Tips On Filing Your Taxes After A Divorce

By Ashley Henshaw. May 7th 2016

Finances are one of the matters you’ll inevitably have to deal with if you’re going through a divorce. Even if your divorce occurs far away from tax season, it’s something you need to start thinking about as soon as you enter divorce proceedings. Here are some tips for filing your taxes after a divorce.

Filing Status

The most basic thing you’ll need to determine when dealing with taxes after a divorce is what your filing status will be. If you’re in the midst of a divorce which has not yet been finalized, you have two main options. You can still file a joint return, or you can file as married but filing separately. The latter option is more sensible for many individuals going through divorce, particularly for those who decided to begin living apart at some point during the tax year.

There’s one exception to this rule, and that’s filing as “head of household” rather than single or married. If you’re in the midst of a divorce, you may qualify for this filing status if you and your spouse lived separately for the last six months of the tax year and you paid more than half the cost of the upkeep of your main residence. You must also have to be able to claim your child as your dependent, if applicable. This option requires separate tax returns from your spouse even though you’re still legally married. Ask a tax professional if you are considering filing under this status on your tax return. (For more information about tax filing statuses, see Determining Your IRS Filing Status On Your Federal Income Tax Return.)

One thing that’s important to consider is that if you become officially divorced at any point during the year (even on the last day of the tax year), you’re considered unmarried for the whole year. For some couples about to be divorced, it may make more sense to wait until after the first of the year to finalize the divorce in order to maximize the benefits on a tax return.


Claiming children as dependents on a tax return may change after a divorce for some. This will depend on whether you are considered to be the custodial or noncustodial parent. The custodial parent can claim the children as dependents on their tax return. The noncustodial parent cannot. In most cases, the custodial parent is the parent whom the child lives with for a greater number of nights over the course of the year. In some cases, one parent is designated as the custodial parent by court order.

However, there may be an exception for those parents who share custody in equal parts. Some couples agree to take turns claiming the children from year to year. In cases where parents have two children, another option would be for each parent to claim one of the children. Speak with a tax professional before you decide to go this route. (To learn more about selecting a tax professional, see How To Select The Best Income Tax Preparer.)

Child Support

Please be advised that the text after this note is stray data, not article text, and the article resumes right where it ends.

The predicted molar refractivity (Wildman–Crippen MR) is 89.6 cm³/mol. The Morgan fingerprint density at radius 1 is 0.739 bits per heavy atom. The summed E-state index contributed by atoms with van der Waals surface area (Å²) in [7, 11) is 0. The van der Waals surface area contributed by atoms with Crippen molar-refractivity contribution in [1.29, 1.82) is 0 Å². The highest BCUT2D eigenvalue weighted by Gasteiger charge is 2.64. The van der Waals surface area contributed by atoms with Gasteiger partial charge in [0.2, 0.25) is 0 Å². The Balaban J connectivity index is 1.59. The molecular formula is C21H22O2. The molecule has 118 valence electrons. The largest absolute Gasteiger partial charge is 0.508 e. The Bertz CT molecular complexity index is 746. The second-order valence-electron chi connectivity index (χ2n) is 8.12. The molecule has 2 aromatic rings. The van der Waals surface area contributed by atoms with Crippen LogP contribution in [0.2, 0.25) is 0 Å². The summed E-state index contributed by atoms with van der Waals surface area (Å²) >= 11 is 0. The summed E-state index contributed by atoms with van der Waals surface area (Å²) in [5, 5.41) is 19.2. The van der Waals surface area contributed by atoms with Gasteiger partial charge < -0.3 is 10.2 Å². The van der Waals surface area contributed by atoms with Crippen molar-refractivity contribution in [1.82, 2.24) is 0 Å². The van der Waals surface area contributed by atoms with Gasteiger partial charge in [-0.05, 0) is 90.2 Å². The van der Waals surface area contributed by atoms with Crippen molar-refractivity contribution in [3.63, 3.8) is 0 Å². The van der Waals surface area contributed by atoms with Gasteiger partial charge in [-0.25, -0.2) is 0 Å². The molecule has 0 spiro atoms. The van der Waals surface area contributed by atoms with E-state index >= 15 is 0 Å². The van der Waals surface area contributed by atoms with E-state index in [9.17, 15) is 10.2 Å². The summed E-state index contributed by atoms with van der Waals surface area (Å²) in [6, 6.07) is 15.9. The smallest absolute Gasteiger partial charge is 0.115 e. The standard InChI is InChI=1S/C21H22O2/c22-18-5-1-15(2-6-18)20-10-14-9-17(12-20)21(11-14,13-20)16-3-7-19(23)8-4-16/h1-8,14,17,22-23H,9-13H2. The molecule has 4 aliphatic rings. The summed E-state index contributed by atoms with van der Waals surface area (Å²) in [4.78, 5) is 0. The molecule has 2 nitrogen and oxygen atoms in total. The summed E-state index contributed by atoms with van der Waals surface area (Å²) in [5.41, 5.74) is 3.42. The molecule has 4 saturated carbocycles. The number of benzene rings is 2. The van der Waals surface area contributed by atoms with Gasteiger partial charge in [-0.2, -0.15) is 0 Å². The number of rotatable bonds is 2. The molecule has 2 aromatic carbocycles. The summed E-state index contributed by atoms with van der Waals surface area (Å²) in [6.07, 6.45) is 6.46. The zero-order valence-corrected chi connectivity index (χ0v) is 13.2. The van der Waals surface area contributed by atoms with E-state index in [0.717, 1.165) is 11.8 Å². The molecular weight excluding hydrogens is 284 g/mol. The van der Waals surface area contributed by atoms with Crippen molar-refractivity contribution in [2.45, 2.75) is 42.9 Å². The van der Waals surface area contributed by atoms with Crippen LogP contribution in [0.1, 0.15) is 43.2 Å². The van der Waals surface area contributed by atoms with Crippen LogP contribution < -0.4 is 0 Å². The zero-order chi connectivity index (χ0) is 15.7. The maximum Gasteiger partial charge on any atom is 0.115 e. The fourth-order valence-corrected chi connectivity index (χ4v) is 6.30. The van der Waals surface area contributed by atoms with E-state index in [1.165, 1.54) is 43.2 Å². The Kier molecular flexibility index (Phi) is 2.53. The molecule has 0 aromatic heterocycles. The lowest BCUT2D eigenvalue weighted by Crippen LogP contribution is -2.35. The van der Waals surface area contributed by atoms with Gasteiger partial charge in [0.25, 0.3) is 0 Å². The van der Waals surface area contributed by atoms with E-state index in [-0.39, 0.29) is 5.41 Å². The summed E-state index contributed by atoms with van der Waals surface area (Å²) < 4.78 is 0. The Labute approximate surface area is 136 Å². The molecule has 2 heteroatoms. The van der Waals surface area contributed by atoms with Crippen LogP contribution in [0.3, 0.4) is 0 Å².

If you’re recently divorced, then it may be your first time dealing with child support on your taxes. If you’re the payer, be aware that child support is not deductible. For payees, child support received is not considered to be income. Therefore, while child support may affect your finances substantially, it is considered a tax-neutral event.


Unlike child support, alimony payments are considered taxable income for the recipient. If you’re the payer, you can take a tax deduction for alimony payments on your tax return. Keep in mind that you do not have to itemize alimony payments to get the tax benefit. However, it is important to note that alimony payments are not tax deductible if you continue to live together after the divorce or if the payments do not follow the stipulations of a written divorce agreement.


There’s good news and bad news in this category. The good news is that assets that are transferred (by court order for example) during a divorce are not taxable. The bad news is that one of your biggest assets – your home – may be an exception to the rule. As a married couple, you wouldn’t have to pay taxes on up to $500,000 in profit on the sale of your primary residence. However, that number is lowered to $250,000 once you’re single so selling the house before the divorce might make sense for some couples.

Name Changes

It may seem like a small matter compared to the ones listed above, but don’t forget that your official name with the Social Security Administration must match the name on your tax return. Even if you’ve started going by your maiden name again, you must have made the change official in order to use that name on your tax return. Fortunately, an official name change isn’t too difficult. Just stop by a local Social Security Administration office or go to their website to get the form. The change can usually be verified in about two weeks.

Divorce can be a very difficult process, but planning ahead for things like your tax return will make the proceedings and the aftermath a little easier. If it’s your first time filing taxes after a divorce or while separated, you may want to talk to a tax professional to make sure you’re aware of the ways in which filing your taxes will change as a result.


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